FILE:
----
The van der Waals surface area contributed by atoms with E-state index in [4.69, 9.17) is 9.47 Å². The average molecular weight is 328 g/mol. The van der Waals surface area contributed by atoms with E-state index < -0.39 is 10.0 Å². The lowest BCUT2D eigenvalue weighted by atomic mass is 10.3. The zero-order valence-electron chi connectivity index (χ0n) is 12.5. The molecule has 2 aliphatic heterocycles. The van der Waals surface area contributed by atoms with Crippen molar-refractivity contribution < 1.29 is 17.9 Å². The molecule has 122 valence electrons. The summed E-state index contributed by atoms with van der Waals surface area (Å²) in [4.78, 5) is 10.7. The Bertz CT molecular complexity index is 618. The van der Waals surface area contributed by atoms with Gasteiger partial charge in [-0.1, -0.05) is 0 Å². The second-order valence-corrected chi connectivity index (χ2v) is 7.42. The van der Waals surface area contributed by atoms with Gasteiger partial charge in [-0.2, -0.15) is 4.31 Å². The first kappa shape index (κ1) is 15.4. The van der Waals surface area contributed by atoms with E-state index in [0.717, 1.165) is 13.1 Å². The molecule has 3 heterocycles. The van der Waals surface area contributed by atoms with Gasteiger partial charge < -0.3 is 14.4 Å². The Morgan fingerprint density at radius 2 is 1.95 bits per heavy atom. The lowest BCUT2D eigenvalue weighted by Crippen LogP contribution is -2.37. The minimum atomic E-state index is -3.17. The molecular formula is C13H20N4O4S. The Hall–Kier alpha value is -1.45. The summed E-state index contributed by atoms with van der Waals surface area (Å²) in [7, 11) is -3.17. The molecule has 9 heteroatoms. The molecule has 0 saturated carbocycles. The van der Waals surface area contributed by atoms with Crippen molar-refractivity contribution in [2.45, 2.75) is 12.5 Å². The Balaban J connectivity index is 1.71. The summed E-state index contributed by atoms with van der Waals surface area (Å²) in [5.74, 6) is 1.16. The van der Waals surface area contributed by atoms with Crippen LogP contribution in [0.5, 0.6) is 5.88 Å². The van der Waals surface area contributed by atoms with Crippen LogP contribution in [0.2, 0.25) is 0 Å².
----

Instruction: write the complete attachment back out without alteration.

The van der Waals surface area contributed by atoms with E-state index in [4.69, 9.17) is 9.47 Å². The average molecular weight is 328 g/mol. The van der Waals surface area contributed by atoms with E-state index < -0.39 is 10.0 Å². The lowest BCUT2D eigenvalue weighted by atomic mass is 10.3. The zero-order valence-electron chi connectivity index (χ0n) is 12.5. The molecule has 2 aliphatic heterocycles. The van der Waals surface area contributed by atoms with Crippen molar-refractivity contribution < 1.29 is 17.9 Å². The molecule has 122 valence electrons. The summed E-state index contributed by atoms with van der Waals surface area (Å²) in [4.78, 5) is 10.7. The Bertz CT molecular complexity index is 618. The van der Waals surface area contributed by atoms with Gasteiger partial charge in [-0.1, -0.05) is 0 Å². The second-order valence-corrected chi connectivity index (χ2v) is 7.42. The van der Waals surface area contributed by atoms with Gasteiger partial charge in [-0.2, -0.15) is 4.31 Å². The first kappa shape index (κ1) is 15.4. The van der Waals surface area contributed by atoms with E-state index in [0.717, 1.165) is 13.1 Å². The molecule has 3 heterocycles. The van der Waals surface area contributed by atoms with Gasteiger partial charge < -0.3 is 14.4 Å². The Morgan fingerprint density at radius 2 is 1.95 bits per heavy atom. The lowest BCUT2D eigenvalue weighted by Crippen LogP contribution is -2.37. The minimum atomic E-state index is -3.17. The molecular formula is C13H20N4O4S. The Hall–Kier alpha value is -1.45. The summed E-state index contributed by atoms with van der Waals surface area (Å²) in [7, 11) is -3.17. The molecule has 9 heteroatoms. The molecule has 0 saturated carbocycles. The van der Waals surface area contributed by atoms with Crippen molar-refractivity contribution in [2.45, 2.75) is 12.5 Å². The Balaban J connectivity index is 1.71. The summed E-state index contributed by atoms with van der Waals surface area (Å²) in [5.74, 6) is 1.16. The van der Waals surface area contributed by atoms with Crippen LogP contribution in [0.5, 0.6) is 5.88 Å². The van der Waals surface area contributed by atoms with Crippen LogP contribution in [0.2, 0.25) is 0 Å².